Now as we don't need to render the entire image in this instance, I'm going to select the Render Region option in the V-Ray Frame Buffer and just select a Region and then go and click Render. Straightaway we can see that we get a more believable set of reflections now. We don't have that completely uniform spread of reflectivity right across our floor. Of course, things are still not looking quite as they should. We're not getting the type of reflections we would expect from the surface we're currently working with.
Our reflections are much too crisp, much too clean. Well, as you would perhaps expect, the V-Ray Standard Material gives us a set of controls that can fix that problem for us. So if we again come up to our Material Editor, this time we want, in the Reflection control rollout, to work with this Glossiness value. This essentially will allow us to blur out our reflections. At a value of 1 we get completely clean, completely crisp reflections. As we drop down this value, we will increase the level of blur inside of them.
Now you'll notice we have a Highlight and a Reflection control, so we can just blur the reflection or just the highlight. Typically, you will want to work with both of these in tandem, as it is not too often that you get a difference in the two. We can also use a texture map to control these Glossiness changes as well. Well, in the Glossiness Highlight and Glossiness Reflection parameter, I'm going to set the value of 0.85. Then we'll just Tab across add the same in there. And that should pretty much take care of our problem for us.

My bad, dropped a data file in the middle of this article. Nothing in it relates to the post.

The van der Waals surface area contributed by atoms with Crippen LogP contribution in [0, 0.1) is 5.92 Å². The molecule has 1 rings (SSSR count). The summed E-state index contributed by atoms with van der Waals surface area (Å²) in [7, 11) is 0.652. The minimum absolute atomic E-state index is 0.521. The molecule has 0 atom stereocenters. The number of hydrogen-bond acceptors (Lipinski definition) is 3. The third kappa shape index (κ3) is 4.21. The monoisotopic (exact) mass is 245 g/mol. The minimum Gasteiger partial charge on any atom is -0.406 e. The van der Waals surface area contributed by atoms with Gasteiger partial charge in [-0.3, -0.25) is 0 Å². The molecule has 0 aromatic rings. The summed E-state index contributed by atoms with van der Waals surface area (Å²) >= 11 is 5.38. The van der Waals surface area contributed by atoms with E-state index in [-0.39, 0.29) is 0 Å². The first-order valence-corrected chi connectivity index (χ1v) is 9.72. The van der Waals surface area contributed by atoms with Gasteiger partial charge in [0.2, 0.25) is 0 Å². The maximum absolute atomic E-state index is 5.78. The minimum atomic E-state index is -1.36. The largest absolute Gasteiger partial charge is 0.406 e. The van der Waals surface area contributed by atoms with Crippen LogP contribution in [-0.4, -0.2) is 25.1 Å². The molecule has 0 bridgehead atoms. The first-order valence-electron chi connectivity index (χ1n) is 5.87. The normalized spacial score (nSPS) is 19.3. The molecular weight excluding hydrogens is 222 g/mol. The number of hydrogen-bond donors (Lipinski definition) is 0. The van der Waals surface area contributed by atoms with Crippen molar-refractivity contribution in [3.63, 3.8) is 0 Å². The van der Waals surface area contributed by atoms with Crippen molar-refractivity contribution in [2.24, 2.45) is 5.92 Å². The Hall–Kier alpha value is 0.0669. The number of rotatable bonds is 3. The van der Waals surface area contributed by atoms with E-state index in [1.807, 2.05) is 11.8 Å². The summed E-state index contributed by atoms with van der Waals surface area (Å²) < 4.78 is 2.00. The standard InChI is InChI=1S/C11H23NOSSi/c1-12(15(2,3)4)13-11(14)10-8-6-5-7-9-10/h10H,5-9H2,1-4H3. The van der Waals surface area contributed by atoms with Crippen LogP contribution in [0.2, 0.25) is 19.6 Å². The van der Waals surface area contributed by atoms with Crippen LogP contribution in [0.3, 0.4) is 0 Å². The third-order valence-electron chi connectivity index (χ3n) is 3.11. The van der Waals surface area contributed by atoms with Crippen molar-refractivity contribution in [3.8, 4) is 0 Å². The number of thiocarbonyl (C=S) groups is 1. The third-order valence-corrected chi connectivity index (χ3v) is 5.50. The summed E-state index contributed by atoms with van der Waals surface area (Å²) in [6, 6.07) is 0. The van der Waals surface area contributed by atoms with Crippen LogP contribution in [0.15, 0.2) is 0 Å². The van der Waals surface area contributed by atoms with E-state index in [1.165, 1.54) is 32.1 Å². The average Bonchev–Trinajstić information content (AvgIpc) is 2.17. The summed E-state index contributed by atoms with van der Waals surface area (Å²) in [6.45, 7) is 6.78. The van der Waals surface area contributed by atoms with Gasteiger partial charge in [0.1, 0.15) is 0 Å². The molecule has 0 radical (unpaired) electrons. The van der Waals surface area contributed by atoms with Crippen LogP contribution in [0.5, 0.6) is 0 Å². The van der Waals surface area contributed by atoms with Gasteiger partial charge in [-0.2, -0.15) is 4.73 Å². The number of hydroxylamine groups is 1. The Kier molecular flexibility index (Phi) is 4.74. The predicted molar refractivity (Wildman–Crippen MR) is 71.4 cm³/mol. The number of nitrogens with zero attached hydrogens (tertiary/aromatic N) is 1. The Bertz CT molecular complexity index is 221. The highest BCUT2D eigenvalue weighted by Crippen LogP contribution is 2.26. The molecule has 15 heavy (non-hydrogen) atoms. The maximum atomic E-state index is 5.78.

It is as easy as that to add blurry reflections into a V-Ray Standard Material. So once again we're going to want to test render and see how that has affected our reflections. Now you see we get the kind of scattered reflections that we would perhaps more typically associate with this type of wood flooring. And of course because of the Fresnel map we can see the level of reflectivity varying inside the image. In connection with our blurred reflections though, there is one other option that we probably need to take note of. Inside of the Reflection controls we have this Shader Type. At the moment it is set to Blinn.
The other two options in the dropdown will change the way our blurred reflections work. In fact, if we choose the Ward option, we will get very scattered, very blurred reflections. So as you can see, adding and controlling reflections in the V-Ray Standard Material is a reasonably straightforward matter. We can use not only grayscale values but also map types such as Fresnel to exercise a high degree of control over the look and feel of reflections in our material. And again, everything we've looked at in this video can be applied to the Reflection properties of most objects in our scene.
Well, time now to tackle yet another aspect of everyday material types, this time in the form of refractive materials.